You can aid their efforts by donating here:
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On behalf of all of us, godspeed to all at the Vajra Hotel and the Kathmandu Valley as they rebuild their lives on the roof of the world.
John Allen, Chairman, Global Ecotechnics
Marie Harding, President, Global Ecotechnics
Mark Nelson, PhD
Chairman, Institute of Ecotechnics
Deborah Parrish Snyder
Publisher, Synergetic Press
On April 19th, 1943 Albert Hofmann accidentally took the first LSD trip in history. After ingesting a dose of 250 micrograms at his lab, he went for the strangest bicycle ride of his life.
Here’s an excerpt from Mystic Chemist: The Life of Albert Hofmann and His Discovery of LSD on the history of how Hofmann’s psychedelic cycling changed the world:
His spectacular bicycle ride from the Sandoz factory through the outskirts of Basel and on beyond the city limits to his house became the stuff of legends. Since 1984, April 19th has been celebrated as “Bicycle Day” among pop-culture LSD fans. It was initiated by Thomas B. Roberts, emeritus professor of educational psychology. Americans in particular found the idea of a bike ride on LSD amusing and admirable. Back then, hardly anybody in that land of boundless possibilities used bicycles and certainly not in the condition Hofmann was in on his original trip.
Looking back, Hofmann thought about the circumstances and significance of his discovery: “From a personal perspective, without the intervention of chance, I think the psychedelic effects of lysergic acid diethylamide would not have been discovered. It would have joined the tens of thousands of other substances that are produced and tested in pharmaceutical research every year and are relegated to obscurity for lack of effect and there would be no LSD story.”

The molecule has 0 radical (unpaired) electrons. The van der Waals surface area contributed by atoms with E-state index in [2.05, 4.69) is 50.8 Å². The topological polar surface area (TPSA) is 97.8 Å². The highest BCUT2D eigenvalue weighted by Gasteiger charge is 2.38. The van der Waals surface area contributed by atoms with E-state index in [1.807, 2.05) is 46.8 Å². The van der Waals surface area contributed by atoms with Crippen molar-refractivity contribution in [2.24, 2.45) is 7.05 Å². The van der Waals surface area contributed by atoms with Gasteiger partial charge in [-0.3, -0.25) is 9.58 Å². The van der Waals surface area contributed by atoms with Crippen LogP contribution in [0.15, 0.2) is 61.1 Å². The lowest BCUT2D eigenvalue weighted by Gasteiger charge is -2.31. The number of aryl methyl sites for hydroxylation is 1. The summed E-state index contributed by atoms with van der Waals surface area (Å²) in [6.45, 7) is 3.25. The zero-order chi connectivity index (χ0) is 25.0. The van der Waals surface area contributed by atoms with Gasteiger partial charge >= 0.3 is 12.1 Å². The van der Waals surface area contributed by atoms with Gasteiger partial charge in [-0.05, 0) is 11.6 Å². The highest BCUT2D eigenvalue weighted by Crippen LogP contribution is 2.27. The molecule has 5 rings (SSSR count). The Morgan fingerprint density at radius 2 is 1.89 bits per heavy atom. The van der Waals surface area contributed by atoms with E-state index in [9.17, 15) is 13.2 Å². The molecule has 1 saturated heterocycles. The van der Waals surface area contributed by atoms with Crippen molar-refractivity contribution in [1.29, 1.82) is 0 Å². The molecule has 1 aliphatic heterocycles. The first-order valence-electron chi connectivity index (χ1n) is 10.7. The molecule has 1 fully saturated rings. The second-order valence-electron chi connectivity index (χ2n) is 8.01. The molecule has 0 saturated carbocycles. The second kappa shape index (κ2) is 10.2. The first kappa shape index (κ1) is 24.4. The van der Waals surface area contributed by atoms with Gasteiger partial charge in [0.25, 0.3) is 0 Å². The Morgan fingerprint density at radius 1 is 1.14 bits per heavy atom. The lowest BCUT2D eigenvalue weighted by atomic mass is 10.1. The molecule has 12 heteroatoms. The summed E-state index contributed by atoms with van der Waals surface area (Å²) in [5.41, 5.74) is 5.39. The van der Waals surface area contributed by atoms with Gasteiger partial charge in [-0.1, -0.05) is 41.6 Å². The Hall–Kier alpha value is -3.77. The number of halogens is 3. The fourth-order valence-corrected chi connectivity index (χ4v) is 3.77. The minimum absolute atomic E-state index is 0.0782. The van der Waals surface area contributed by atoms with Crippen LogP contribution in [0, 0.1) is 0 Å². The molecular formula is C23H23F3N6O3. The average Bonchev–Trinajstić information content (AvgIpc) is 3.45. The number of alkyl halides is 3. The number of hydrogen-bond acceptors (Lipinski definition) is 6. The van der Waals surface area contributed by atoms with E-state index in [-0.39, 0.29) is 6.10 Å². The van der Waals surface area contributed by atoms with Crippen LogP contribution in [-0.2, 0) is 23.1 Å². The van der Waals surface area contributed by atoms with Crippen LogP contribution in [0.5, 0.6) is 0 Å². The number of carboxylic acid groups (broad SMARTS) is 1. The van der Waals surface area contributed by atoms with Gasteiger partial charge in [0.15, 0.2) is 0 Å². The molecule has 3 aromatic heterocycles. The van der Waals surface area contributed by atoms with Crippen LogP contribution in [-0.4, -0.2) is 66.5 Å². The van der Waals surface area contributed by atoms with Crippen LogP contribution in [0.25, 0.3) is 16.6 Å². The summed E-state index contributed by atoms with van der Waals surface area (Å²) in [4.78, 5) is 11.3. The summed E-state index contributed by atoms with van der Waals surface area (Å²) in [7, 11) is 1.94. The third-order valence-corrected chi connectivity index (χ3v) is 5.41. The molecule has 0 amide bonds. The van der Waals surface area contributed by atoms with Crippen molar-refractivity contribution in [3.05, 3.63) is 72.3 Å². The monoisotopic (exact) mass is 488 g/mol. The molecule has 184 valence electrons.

You can commemorate this momentous event in the history of psychedelics with live painting by Alex and Allyson Grey and other visionary artists in San Francisco, CA. Tickets are available here: http://www.axs.com/events/268841/bicycle-day-tickets.
Even if you can’t make it to San Francisco for Bicycle Day 2015, you can still celebrate at home with Mystic Chemist: The Life of Albert Hofmann and His Discovery of LSD and get ready to read more psychedelic stories and see more visionary art by Alex Grey, Allyson Grey and others by pre-ordering Zig Zag Zen: Buddhism and Psychedelics.
Wherever you are on that day and whatever state you may find yourself in—go ride a bike!
A small farm in the New York borough of Queens (Alamy)
Ever since Gilgamesh cleared the forest to improve the city, civilization has persisted with dominating nature in the name of progress. But in recent decades, humanity is confronted with a new enemy, a monstrous behemoth born through millennia of unconscious disregard for that great mother who once held us so dearly.
The reality of climate change is such that civilization, the city, and even the idea of what it means to be human is itself undergoing an essential transformation. And with this metamorphosis a new myth is being created, one that transcends the old notion of progress and domination by surrounding the exhausted narrative with a life-affirming dedication to conscious global participation in the future of the biosphere.
The anthropocene, a scientific idea that redefines humanity as a geological force, is also the story of the end of civilization and the beginning of a planetary epoch in which new symbiotic relationships are being discovered between culture and nature.
A recent article in the Independent, a popular British publication, features the ideas of German biologist, journalist, and Synergetic Press author ChristianSchwägerl , as he summarizes the vision presented in his book, The Anthropocene: A New Planet Shaped By Humans: